Meandering rivers morphodynamics – integrating nonlinear modeling and remote sensing
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During the past decades, the systematic investigation of the morphodynamics of meandering rivers mostly involved the theoreticalanalytical methodology. The development of analytical models enabled the definition of equilibrium conditions, stability and evolution of river meanders and to investigate the interaction between planform and bedform processes and mechanisms. In recent years the new branch of remote sensing applied to river morphodynamics has been constantly developing simultaneously to the rapid increase of computational and satellite resources. The remote sensing analysis xiii is nowadays employed in a wide range fields in geophysics; for this reason, the past years have seen the prolific development of numerous algorithms for remote sensing analysis. However, remote sensing of meandering river morphodynamics has not been consistently integrated with morphodynamic modelling so far. There is a lack of sophisticated algorithms for the extraction of extensive morphodynamic information from the available remotely sensed data; this gap prevented researchers from seeking systematic validation of analytical models to define their range of applicability, and to exploit their potential for improved insight on observations in real world meandering rivers. The evolutionary dynamics of the channel width, at local and bend scale, as well as the dynamics of bars in meandering rivers represent two major unsettled issues in our present understanding of river meandering dynamics. In this thesis I first provide a systematic methodology for the automated extraction of meandering river morphodynamic information from multitemporal, multispectral remotely sensed data, coded in the PyRIS software. Moreover, I develop an analytical model to investigate the long-term planform evolution of periodic sequences of meander bends incorporating spatio-temporal variations of channel curvature, width and slope. A first model component predicts the temporal evolution of the channel width and slope based on a novel treatment of the sediment continuity at the reach scale. A second model component is a fully analytical, evolutionary model of periodic meanders with spatially and temporally oscillating width accounting for nonlinear feedbacks in flow and sediment transport by means of a twoparameters perturbation approach. Application of the PyRIS software to several long reaches of freeflowing meandering rivers allows me to develop a consistent set of observations on the temporal and spatial evolution of channel width and curvature with unprecedented level of detail. Furthermore, model outcomes indicate that meander-averaged width and slope invariably decrease during meander development, and that the temporal adjustment of the hydraulic geometry is controlled by the ratio between the evolutionary timescales of planform and riverbed, quantified from the analyzed meandering rivers dataset. The nonlinear perturbation model indicates that width and curvature co-evolve according to a hysteretic behavior in time and predicts that the meander belt width dramatically decreases when the meander resonance threshold is crossed. The modelling approach predicts wider-at-bend meanders when the bank pull is dominant with respect to bar push, which in turn promotes meander bends that are wider at inflections. Analytical modeling and remote sensing analysis are mostly integrated through a statistical approach; bend-scale evolutionary analysis xiv of planform descriptors such as channel width, width oscillations and curvature in large pristine meandering rivers exhibit good agreement with the outcomes of the proposed analytical models. Finally, the integration between analytical modeling and remote sensing analysis allows me to identify the key processes controlling the interaction between migrating sediment bars and planform-driven steady point bars. The conditions for the formation of migrating bars in meandering rivers are mostly related to the production of sediment supply by the basin, contrarily to the widespread idea that meandering rivers exhibiting migrating bars typically display lower values of the channel curvature.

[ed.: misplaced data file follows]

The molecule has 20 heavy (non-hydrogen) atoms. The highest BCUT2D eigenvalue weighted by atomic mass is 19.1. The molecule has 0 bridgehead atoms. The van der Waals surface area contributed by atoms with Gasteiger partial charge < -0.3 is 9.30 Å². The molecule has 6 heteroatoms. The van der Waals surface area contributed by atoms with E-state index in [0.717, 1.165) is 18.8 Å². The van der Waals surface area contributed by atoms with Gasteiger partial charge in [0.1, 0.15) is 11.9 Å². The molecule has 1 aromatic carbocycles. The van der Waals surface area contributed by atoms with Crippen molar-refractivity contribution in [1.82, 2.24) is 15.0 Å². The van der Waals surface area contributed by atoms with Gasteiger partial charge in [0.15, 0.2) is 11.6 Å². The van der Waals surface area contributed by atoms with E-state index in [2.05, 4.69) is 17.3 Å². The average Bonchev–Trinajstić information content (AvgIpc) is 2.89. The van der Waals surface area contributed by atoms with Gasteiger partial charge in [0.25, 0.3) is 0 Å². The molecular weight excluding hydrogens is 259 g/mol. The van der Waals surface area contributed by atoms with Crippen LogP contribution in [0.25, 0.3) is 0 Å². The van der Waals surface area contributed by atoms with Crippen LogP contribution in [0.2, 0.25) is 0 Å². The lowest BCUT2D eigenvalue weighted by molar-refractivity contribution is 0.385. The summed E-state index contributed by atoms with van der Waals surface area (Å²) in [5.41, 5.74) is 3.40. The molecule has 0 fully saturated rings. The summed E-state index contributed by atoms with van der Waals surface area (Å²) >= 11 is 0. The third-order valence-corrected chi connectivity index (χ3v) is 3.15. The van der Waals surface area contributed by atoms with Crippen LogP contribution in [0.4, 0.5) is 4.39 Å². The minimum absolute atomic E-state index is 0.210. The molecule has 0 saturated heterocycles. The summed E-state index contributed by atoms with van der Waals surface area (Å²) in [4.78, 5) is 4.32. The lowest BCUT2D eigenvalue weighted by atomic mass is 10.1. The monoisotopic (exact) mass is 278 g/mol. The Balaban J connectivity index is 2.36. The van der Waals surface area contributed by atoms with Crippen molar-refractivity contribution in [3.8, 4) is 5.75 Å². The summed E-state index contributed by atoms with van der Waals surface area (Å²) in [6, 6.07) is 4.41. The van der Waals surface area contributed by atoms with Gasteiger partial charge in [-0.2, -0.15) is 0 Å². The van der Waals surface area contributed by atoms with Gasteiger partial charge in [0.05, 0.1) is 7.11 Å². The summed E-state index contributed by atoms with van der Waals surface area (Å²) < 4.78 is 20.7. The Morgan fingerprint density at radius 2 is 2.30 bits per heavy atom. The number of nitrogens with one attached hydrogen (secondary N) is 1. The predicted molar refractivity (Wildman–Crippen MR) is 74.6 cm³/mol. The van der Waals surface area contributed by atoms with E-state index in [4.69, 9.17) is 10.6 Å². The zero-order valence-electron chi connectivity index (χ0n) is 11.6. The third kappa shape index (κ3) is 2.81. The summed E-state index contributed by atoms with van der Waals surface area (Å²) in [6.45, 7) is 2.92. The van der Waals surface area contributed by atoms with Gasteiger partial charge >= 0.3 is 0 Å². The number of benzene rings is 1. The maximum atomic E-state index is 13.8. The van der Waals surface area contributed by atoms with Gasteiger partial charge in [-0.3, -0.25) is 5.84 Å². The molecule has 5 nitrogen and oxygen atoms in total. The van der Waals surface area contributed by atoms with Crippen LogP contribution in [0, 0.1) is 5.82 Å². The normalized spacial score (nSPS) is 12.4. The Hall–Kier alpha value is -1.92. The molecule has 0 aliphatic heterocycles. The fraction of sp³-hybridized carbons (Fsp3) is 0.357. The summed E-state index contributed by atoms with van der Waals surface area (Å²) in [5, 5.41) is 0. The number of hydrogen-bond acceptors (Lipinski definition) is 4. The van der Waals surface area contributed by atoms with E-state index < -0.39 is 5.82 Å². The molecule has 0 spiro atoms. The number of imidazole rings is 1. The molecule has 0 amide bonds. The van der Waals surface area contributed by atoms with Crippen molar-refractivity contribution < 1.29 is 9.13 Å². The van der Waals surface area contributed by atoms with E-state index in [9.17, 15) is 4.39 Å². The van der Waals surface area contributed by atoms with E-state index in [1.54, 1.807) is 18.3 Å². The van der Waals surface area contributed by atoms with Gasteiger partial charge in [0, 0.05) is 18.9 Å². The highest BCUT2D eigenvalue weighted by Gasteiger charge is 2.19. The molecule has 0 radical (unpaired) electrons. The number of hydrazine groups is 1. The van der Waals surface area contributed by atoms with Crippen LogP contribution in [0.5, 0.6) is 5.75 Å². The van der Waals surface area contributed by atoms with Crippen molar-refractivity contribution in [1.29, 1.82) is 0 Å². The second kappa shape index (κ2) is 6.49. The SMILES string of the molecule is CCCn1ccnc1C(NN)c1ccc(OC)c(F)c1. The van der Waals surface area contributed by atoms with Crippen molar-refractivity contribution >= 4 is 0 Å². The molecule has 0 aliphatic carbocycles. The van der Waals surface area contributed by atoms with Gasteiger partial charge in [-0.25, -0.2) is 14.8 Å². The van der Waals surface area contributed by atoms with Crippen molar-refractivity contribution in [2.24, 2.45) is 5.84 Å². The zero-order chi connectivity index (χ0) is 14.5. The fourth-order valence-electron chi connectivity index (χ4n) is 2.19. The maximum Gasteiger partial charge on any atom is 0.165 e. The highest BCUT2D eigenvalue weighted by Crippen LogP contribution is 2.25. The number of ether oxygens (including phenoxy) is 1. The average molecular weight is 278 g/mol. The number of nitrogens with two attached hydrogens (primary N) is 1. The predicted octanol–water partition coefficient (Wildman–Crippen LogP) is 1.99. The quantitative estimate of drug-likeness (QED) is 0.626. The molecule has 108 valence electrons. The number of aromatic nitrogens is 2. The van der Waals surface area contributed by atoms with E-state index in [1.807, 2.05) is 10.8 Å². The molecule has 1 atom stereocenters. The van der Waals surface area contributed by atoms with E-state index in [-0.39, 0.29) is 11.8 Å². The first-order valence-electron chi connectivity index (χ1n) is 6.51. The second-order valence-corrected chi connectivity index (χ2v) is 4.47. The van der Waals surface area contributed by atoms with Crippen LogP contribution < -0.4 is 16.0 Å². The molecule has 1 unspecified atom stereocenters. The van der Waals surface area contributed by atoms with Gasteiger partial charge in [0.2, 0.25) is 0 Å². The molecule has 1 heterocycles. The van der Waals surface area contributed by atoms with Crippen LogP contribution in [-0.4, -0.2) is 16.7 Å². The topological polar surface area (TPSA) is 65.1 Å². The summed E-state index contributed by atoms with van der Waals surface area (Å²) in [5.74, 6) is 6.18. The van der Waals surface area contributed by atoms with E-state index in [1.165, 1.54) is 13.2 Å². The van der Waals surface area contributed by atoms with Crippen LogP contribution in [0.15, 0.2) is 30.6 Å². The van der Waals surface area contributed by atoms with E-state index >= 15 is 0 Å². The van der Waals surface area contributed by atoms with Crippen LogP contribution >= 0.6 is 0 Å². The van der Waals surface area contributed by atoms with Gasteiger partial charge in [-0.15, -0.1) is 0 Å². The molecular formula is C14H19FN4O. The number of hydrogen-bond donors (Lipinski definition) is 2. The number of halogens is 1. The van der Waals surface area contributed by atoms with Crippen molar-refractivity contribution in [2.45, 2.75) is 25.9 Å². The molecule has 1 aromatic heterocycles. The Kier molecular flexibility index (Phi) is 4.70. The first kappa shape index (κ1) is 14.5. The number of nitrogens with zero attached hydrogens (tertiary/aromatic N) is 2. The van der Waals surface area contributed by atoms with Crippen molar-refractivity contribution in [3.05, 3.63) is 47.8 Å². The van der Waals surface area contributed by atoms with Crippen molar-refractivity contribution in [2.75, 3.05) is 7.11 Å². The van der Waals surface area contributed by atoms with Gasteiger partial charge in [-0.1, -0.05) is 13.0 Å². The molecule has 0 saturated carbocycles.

- Theses